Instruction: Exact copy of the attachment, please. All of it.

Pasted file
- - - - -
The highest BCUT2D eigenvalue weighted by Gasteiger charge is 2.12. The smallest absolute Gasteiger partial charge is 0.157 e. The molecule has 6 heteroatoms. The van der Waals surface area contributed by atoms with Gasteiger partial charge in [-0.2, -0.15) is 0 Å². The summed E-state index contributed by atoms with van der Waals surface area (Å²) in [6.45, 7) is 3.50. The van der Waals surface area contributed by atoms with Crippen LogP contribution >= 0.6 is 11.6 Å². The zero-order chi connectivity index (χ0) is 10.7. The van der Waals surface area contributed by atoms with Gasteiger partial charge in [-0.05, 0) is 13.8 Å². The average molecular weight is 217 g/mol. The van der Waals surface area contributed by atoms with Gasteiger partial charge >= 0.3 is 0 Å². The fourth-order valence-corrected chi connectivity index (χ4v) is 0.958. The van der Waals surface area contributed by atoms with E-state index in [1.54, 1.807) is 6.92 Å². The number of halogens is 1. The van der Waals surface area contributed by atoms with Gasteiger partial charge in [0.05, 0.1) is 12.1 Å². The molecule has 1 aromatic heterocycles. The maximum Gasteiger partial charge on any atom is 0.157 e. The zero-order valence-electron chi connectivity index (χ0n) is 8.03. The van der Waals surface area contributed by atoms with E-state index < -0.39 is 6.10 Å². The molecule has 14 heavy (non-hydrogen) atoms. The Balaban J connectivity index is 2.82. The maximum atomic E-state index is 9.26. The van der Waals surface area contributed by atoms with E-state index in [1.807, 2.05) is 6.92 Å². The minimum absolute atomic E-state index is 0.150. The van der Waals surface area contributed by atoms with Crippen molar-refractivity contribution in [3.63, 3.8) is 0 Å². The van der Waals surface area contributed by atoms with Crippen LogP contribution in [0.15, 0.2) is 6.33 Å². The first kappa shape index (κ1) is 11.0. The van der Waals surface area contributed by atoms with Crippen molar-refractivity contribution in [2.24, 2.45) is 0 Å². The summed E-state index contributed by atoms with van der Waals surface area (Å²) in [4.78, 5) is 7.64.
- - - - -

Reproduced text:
The highest BCUT2D eigenvalue weighted by Gasteiger charge is 2.12. The smallest absolute Gasteiger partial charge is 0.157 e. The molecule has 6 heteroatoms. The van der Waals surface area contributed by atoms with Gasteiger partial charge in [-0.2, -0.15) is 0 Å². The summed E-state index contributed by atoms with van der Waals surface area (Å²) in [6.45, 7) is 3.50. The van der Waals surface area contributed by atoms with Crippen LogP contribution >= 0.6 is 11.6 Å². The zero-order chi connectivity index (χ0) is 10.7. The van der Waals surface area contributed by atoms with Gasteiger partial charge in [-0.05, 0) is 13.8 Å². The average molecular weight is 217 g/mol. The van der Waals surface area contributed by atoms with Gasteiger partial charge >= 0.3 is 0 Å². The fourth-order valence-corrected chi connectivity index (χ4v) is 0.958. The van der Waals surface area contributed by atoms with E-state index in [1.54, 1.807) is 6.92 Å². The number of halogens is 1. The van der Waals surface area contributed by atoms with Gasteiger partial charge in [0.05, 0.1) is 12.1 Å². The molecule has 1 aromatic heterocycles. The maximum Gasteiger partial charge on any atom is 0.157 e. The zero-order valence-electron chi connectivity index (χ0n) is 8.03. The van der Waals surface area contributed by atoms with E-state index < -0.39 is 6.10 Å². The molecule has 14 heavy (non-hydrogen) atoms. The Balaban J connectivity index is 2.82. The maximum atomic E-state index is 9.26. The van der Waals surface area contributed by atoms with E-state index in [1.807, 2.05) is 6.92 Å². The minimum absolute atomic E-state index is 0.150. The van der Waals surface area contributed by atoms with Crippen molar-refractivity contribution in [3.63, 3.8) is 0 Å². The van der Waals surface area contributed by atoms with Crippen LogP contribution in [0.15, 0.2) is 6.33 Å². The first kappa shape index (κ1) is 11.0. The van der Waals surface area contributed by atoms with Crippen molar-refractivity contribution in [2.24, 2.45) is 0 Å². The summed E-state index contributed by atoms with van der Waals surface area (Å²) in [4.78, 5) is 7.64.